FFO: Ring-ting-tingling, friends calling “yoo-hoo”, giddy-yaps

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Ben Harper – Winter Is For Lovers (Anti-)

A genius with a lap steel and purveyor roots music, Ben Harper is here with another gem. This is artistry without any bells or…other instruments. It’s just Ben and his lap steel.

Press record. 

All-instrumental storytelling is not an easy feat, and as I am a philistine, I did not follow the story that is ostensibly there. I did however find each track to be moving, touching in its own way. Jazz, blues, Americana/folk, and flamenco peek out from curtains, open doors and windows, and drive slow enough to catch a smile through the side mirror. This is well worth the half hour it takes to enjoy.

Start with: “London”, “Joshua Tree”, “Verona”

FFO: Kaki King, Matt Costa


Lunchbox – After School Special  (Slumberland)

90s alt-pop is still a thing. Lunchbox (not to be confused with Fairlykickass.com’s own DJ Lunchbox) wants you to know that. The music is super-tight, fun pop songs that worship the Beatles, but not production value. The guitars are louder than the vocals and the bass is tuned way too high. The lyrics are cute and cuddly, when you can hear them. The vocalist tries really hard.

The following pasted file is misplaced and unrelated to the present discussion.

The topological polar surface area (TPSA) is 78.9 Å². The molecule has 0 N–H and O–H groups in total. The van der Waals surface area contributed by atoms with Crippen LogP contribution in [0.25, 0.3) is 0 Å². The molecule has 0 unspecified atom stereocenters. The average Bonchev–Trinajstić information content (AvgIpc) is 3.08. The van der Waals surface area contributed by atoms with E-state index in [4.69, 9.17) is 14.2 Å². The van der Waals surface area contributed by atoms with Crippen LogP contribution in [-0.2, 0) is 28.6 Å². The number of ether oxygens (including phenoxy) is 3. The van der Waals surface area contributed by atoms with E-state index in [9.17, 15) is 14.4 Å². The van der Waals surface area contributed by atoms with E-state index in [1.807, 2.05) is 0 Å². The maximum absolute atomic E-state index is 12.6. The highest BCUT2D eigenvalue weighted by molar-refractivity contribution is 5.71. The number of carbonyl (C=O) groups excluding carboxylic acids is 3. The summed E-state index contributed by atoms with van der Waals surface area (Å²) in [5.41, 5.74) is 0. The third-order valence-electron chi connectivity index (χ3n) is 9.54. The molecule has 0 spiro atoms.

“Utopia” is pretty badass, but the rest is only okay. 

Start with: “Utopia”, “Gary of the Academy”

FFO: Of Montreal, Mountain Goats (with less talent and substance), Pete & Pete


Ane Brun – After the Great Storm (Balloon Ranger Recordings)

Filling my Scandinavian quota for the week is Norwegian songstress Ane Brun, with her latest release, After the Great Storm.  Ane has been one of the most popular Norwegian artists of the last 20 years, notching six top-4 releases on the Norwegian charts out of her first eight albums – and After the Great Storm should duplicate the feat yet again.

Brun’s haunting lyrics are wonderful, yet stark; there’s no getting around it.  Thankfully, the music is also quite haunting, yet not quite as stark.  Everything fits perfectly, from the upbeat drum-heavy “Crumbs” (“You’ll never be more than a lover/You will always be the hideout” – total swoon), to the more muted “Fingerprints”.

After the Great Storm is a fine listen in its own right, or as a palate cleanser after listening to some of the other crazy shit that we tell you to spin.  Ane has a second album coming out this year, How Beauty Holds The Hand Of Sorrow, and you’ll hear all about it once it drops.  Unless I forget.  Make sure I don’t forget, Dear Readers.

FFO: Sophie Zelmani, Anna Ternheim